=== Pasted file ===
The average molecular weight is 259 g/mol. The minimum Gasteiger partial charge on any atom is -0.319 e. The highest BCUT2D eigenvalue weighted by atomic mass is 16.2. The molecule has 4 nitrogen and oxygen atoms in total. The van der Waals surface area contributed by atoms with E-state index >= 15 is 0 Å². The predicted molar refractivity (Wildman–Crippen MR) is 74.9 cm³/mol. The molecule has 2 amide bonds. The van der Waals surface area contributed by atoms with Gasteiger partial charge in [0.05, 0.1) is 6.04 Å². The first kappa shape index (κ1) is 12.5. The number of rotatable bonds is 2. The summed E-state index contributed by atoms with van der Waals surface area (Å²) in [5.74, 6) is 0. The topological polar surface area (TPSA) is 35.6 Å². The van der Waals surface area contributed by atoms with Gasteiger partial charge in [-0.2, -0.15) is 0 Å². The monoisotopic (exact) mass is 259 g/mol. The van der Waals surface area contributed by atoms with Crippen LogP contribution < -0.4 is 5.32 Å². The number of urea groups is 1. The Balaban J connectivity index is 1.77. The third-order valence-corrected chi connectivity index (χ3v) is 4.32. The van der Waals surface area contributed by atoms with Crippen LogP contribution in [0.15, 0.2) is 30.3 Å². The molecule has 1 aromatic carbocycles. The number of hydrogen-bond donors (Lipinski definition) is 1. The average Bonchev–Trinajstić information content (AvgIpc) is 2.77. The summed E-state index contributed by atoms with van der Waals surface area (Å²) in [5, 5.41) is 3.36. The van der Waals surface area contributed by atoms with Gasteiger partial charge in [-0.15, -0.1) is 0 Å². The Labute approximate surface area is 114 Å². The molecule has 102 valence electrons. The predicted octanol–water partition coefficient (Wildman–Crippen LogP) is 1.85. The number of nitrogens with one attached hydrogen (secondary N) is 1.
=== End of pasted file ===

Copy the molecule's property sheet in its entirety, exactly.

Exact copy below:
The average molecular weight is 259 g/mol. The minimum Gasteiger partial charge on any atom is -0.319 e. The highest BCUT2D eigenvalue weighted by atomic mass is 16.2. The molecule has 4 nitrogen and oxygen atoms in total. The van der Waals surface area contributed by atoms with E-state index >= 15 is 0 Å². The predicted molar refractivity (Wildman–Crippen MR) is 74.9 cm³/mol. The molecule has 2 amide bonds. The van der Waals surface area contributed by atoms with Gasteiger partial charge in [0.05, 0.1) is 6.04 Å². The first kappa shape index (κ1) is 12.5. The number of rotatable bonds is 2. The summed E-state index contributed by atoms with van der Waals surface area (Å²) in [5.74, 6) is 0. The topological polar surface area (TPSA) is 35.6 Å². The van der Waals surface area contributed by atoms with Gasteiger partial charge in [-0.2, -0.15) is 0 Å². The monoisotopic (exact) mass is 259 g/mol. The van der Waals surface area contributed by atoms with Crippen LogP contribution < -0.4 is 5.32 Å². The number of urea groups is 1. The Balaban J connectivity index is 1.77. The third-order valence-corrected chi connectivity index (χ3v) is 4.32. The van der Waals surface area contributed by atoms with Crippen LogP contribution in [0.15, 0.2) is 30.3 Å². The molecule has 1 aromatic carbocycles. The number of hydrogen-bond donors (Lipinski definition) is 1. The average Bonchev–Trinajstić information content (AvgIpc) is 2.77. The summed E-state index contributed by atoms with van der Waals surface area (Å²) in [5, 5.41) is 3.36. The van der Waals surface area contributed by atoms with Gasteiger partial charge in [-0.15, -0.1) is 0 Å². The Labute approximate surface area is 114 Å². The molecule has 102 valence electrons. The predicted octanol–water partition coefficient (Wildman–Crippen LogP) is 1.85. The number of nitrogens with one attached hydrogen (secondary N) is 1.